What is most interesting is Adam’s angle - it's about the boxing, and all the way to the hilt. This makes for a slow start, as Corbett, the most professional of amateurs, tours the country making a bit of sly cash under a pseudonym so as not to jeopardize his attachment to the Olympic sporting club, which sounds like a hell of a place. The writer treats even these earlier fights with tender loving care and it is interesting to read the boxer's words regarding his early experiences.

Early in my experience I used to be fond of parrying blows. I found that they would sometimes get through my guard in spite of everything. Then I began to rely upon my legs and eyesight. I found it a great deal better plan...

This ties in with the exhaustive post fight analysis of the Sullivan-Corbett duel and there is a real sense of the book "coming together" as you read. There is a complete picture of Corbett and no mistake.

Once the book lifts off, it's almost impossible to put down. The author doesn't drop any sauce into his accounts of the great Corbett battles, he understands the drama exists regardless and so we are treated to little opinion or speculation but we do get multiple sources for each round of the Corbett-Peter Jackson war of May, 1891.

The coverage is exhaustive and I can honestly say that I have a real sense of what occurred in this fight without having ever being able to see it and that's a treat.

The Sullivan fight is treated as a near Holy thing with multiple sources (including The New Orleans Daily Picayune, The New Orleans Times-Democrat, Birmingham Age Herald, The New York Times, New York Herald and New York Sun) compressed into one thrilling account so thrilling it's the closest thing to watching the fight you could ever experience.

After this fight, we run into the book’s limitations a little bit. There is nothing about how Corbett celebrated, what women he saw, what his family made of the events, how quickly he recovered (though he was at the "sparring" not long after)...pretty much none of that. To some that will be a relief, but I felt it was a shame. However, give Pollack credit - he set out to write a book purely about boxing and that's what he's done, regardless of the temptation to do otherwise here.

And the book soon goes into overdrive again. Jackson had the sore end of his draw with Corbett but it was a draw, and Jackson was very much the #1 contender - now followed a fascinating rhetorical joust between Corbett's people, Jackson's people and the society of the day as to whether and where a fight between the two should take place. This part of the book - relevant because it concerns making a fight - is my favorite, with astonishing insights into the color politics of the time through the window of contemporary accounts. Nowhere does Adam judge Corbett but nor does he duck "Gentleman Jim's" conduct in this matter.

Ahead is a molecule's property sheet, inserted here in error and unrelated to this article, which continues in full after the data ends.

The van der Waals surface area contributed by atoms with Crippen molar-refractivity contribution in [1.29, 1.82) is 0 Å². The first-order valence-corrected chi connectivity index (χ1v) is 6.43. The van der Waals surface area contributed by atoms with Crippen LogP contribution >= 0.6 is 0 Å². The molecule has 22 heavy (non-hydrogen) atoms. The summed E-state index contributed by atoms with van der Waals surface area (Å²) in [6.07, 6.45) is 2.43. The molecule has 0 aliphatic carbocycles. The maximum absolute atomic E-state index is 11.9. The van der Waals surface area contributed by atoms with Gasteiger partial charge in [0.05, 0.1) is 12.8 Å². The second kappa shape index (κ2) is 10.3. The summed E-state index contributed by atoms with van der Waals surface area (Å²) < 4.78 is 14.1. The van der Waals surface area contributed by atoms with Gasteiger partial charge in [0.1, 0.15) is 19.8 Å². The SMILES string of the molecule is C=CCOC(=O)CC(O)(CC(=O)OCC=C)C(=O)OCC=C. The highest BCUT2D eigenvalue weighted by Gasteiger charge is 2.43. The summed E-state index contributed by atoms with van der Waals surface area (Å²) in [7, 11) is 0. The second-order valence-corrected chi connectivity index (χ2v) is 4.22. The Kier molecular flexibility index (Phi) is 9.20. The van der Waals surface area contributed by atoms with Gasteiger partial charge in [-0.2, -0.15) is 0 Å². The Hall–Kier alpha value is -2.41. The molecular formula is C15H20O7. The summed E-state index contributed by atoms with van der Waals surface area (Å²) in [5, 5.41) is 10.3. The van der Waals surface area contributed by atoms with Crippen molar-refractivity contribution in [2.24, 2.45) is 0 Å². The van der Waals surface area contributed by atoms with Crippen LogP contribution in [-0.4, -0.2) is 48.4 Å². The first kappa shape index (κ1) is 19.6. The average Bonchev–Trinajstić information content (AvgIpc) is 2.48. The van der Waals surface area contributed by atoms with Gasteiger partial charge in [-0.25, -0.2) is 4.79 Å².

I submit that the details concerning the attempts to make the failed Jackson fight are worth the price alone.

Although there is an inevitable sense of "those days were better" in the tone - inevitable because the writer has to describe scenes like this one, where Corbett and Sullivan spar (long before their fight):
...the boxers wore large gloves, their dinner outfits, including their vests, pants, shirtsleeves, collars and neckties, to the surprise of the spectators. They barely ruffled each other's hair over the 3 rounds...

But nevertheless, the author keeps a very reasonable detachment from proceedings, probably because his subject runs directly into the next one - Fitzsimmons. That book will be a treat, I suspect, though the one I’m looking forward to most is Jeffries.

So just tell yourself that Adam Pollack is most likely a human rights lawyer of some sort and order the book.

18 Posts
Discussion Starter · #4 ·
Corbett book

What you will get in this book:

More detail and accuracy regarding the fights than ever before. Round by round accounts. Pre and post fight analysis. All based on multiple local next day newspaper reports.

Dates and local reports of fights which were previously unknown, or for which no one was able to provide a description because the dates were unknown, including William Welch, Joe Choynski, Mike Cleary, Dave Eiseman, etc.

Discussion of Corbett’s semi-fixed fights with Frank Smith, Duncan McDonald, and Dave Campbell, using accounts written at the time.

Massive coverage and discussion of the Burke and Choynski bouts, the Peter Jackson fight and subsequent attempts to negotiate a rematch, the Sullivan, McCaffrey, Kilrain, Mitchell, and Sharkey bouts, Corbett’s many exhibitions, and the filmed Courtney bout.

Analysis of race issues and context for how legal issues affected and impeded the fights.